Sly: Yah just before this man Lonny showed us his new song from the project and we worked on a song for Spazzy’s project. Don’t sleep. These projects are gunna be incredible man.
Tyler: With all of you dropping projects this year, and being so close and connected is there anything official between you guys? Like an official collective or anything like that?
Lonny: Well we definitely have crazy chemistry between the three of us.
Tyler: I agree, I can see it thru the way you guys interact here, in the music and thru social media clowning around and such even.
Lonny: Yah we haven’t talked about it but we’ve definitely thought about it. The other day on twitter Sly tweeted out asking who would be who if we were TDE and that just got me thinking. Like damn that would be tight if we were on some collective shit! We haven’t spoke about it or anything but it’s possible.
Sly: Man we ARE a collective. Don’t let him tell you that. Man, Lonny is lying to you right now.
Spazzy: Lonny is lying to you right now.
Sly: We tryna buy a house!
Lonny: Ok, ok. Imma be real, imma be real. We ARE tryna buy a house.
Spazzy: It’s going to be such a great process. To see us, and for our listeners to see us maneuver the way we are from separate cities and states. We already have that chemistry and that connection. To have our fans really grow with us. From the oovoo calls to being in the same house, under the same roof. Watching that evolution of us as individual artists and as a group is just something to be documented. Ya know, something for the books. It’s just going to be such an amazing journey and that’s why i show so much love to people already rocking with us now. Because that journey is going to be amazing, something to really look back on and be talked about.
Tyler: You know that’s kind of where I got the idea for this, well at first it started with the changing nature of hip-hop. After talking to Lonny and hearing the new track “Twitter Rappers” I was like, ‘alright why don’t I expand my idea to cover this because there are mixed opinions about it out there. I feel like you guys as a whole are like the “poster boys” for this new movement of so called “twitter rap”, especially since Schama kind of came and brought you under his wing. I feel like the term “twitter rap” has such a negative connotation to it, which arose from something which was not serious and meant as a joke. Then, Schama came along and kind of flipped that idea on its ass as he kind of pioneered/fathered this idea and movement because he was like the first one to perfect the method. With you guys behind him, you aren’t something to joke about. Like you all really care about the craft and are very talented and creative at what you do. So what are some of your thoughts on the label of “twitter rapper” and the changing nature of things to becoming more technologically based and accessible?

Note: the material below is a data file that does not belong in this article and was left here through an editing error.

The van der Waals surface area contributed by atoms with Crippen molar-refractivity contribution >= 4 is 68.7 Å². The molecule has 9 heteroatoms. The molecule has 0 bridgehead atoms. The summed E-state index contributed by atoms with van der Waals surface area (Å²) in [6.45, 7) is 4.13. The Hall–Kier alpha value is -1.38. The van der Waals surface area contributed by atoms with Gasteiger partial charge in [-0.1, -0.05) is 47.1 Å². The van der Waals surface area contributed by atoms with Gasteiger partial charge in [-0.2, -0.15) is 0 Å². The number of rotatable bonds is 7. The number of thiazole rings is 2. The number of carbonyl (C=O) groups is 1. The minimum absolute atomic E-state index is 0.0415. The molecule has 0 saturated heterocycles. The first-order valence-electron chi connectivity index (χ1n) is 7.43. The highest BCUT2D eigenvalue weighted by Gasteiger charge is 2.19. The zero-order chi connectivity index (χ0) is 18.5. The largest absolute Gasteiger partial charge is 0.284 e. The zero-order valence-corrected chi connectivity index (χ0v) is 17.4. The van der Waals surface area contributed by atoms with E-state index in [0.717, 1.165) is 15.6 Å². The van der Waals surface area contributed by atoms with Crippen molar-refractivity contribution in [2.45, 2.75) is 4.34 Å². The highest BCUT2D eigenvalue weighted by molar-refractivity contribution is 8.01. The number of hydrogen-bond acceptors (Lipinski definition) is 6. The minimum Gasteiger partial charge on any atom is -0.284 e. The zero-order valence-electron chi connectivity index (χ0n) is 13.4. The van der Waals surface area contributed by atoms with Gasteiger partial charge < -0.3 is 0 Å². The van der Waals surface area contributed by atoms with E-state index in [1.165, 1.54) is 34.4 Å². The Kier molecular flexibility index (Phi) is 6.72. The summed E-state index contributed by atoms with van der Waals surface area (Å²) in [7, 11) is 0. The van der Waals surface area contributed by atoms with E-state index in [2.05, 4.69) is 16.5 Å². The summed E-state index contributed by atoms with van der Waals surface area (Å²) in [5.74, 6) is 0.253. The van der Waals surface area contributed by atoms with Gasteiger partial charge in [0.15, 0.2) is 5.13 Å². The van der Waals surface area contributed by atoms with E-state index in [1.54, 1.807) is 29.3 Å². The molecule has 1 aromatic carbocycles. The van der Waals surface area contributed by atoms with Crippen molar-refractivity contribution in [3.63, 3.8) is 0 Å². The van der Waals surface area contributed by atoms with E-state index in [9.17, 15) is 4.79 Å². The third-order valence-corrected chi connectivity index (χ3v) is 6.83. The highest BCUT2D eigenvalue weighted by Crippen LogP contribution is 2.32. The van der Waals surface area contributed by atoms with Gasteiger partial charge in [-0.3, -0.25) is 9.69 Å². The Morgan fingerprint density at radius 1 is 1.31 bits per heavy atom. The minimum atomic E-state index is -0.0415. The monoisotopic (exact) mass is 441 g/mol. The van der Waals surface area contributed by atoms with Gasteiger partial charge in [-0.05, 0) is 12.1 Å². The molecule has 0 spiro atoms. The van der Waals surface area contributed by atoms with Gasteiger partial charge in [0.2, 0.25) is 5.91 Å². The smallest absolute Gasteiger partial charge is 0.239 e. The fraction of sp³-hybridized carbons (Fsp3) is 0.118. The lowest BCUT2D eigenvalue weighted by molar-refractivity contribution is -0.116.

“Some people have only heard of my work from a youtube video, am I a ‘YouTube Rapper’? Some people have only heard of me thru coffee shop performances, am I a “Coffee Shop Rapper”? These are all just venues we have utilized to reach a particular point.”
Lonny: The term “twitter rapper” sometimes really irritates me and sometimes it’s cool because like we are starting a movement, like it’s a new age. With the power of social media and the internet and what not, i feel like a lot of people will be coming up thru those mediums AFTER us. So it’s like we are kind of pioneers in this.
Spazzy: I love it. I love the term “twitter raper”. To be honest with you. Well, ok it’s 50/50 actually. I feel like it’s the NAME. Like i don’t even name any of my projects mixtapes anymore because i feel the title just devalues the art of it. So being called a “twitter rapper” kind of de-credits us of all the work that is put into the project just because our outlet is twitter. Viners aren’t called “Vine Comedians”. I enjoy it to an extent because i enjoy being the underdog. Like being on the radar but still under it allows you to still grow. I really like that, growing. Once you are at a level like say Drake you just chill. I like the work. If you look at Drake’s music right now you can tell he’s kind of just taking it easy. He isn’t hungry anymore because he is already eating. We aren’t eating, we’re hungry, we’re starving ya know?
Sly: Personally man, speaking on this “twitter rap” stuff. It just depends on how you are using the label. Honestly I really just question, you know, anybody’s motive behind having to use a particular label like “twitter rapper” in general. All of us, the extent of our music isn’t just sitting in our bedroom and putting out music on twitter. It’s not like we have never even left our rooms. That’s not the extent of our work or process. Some people have only heard of my work from a youtube video, am i a “Youtube Rapper”? Some people have only heard of me thru coffee shop performances, am i a “Coffee Shop Rapper”? These are all just venues we have utilized to reach a particular point. I feel like they only stop calling you a twitter rapper when you selling out shows all over and what not. I really don’t like the title, but i’m definitely not militant about it. If that is the extent of what you know about me, that’s fine. We can operate on that. Just listen to the music and understand that myself, Lonny, and Spazzy are more than that. We aren’t artists only on twitter. Our music and our process has a lot more impact and extends a lot further. That’s just how i feel about that.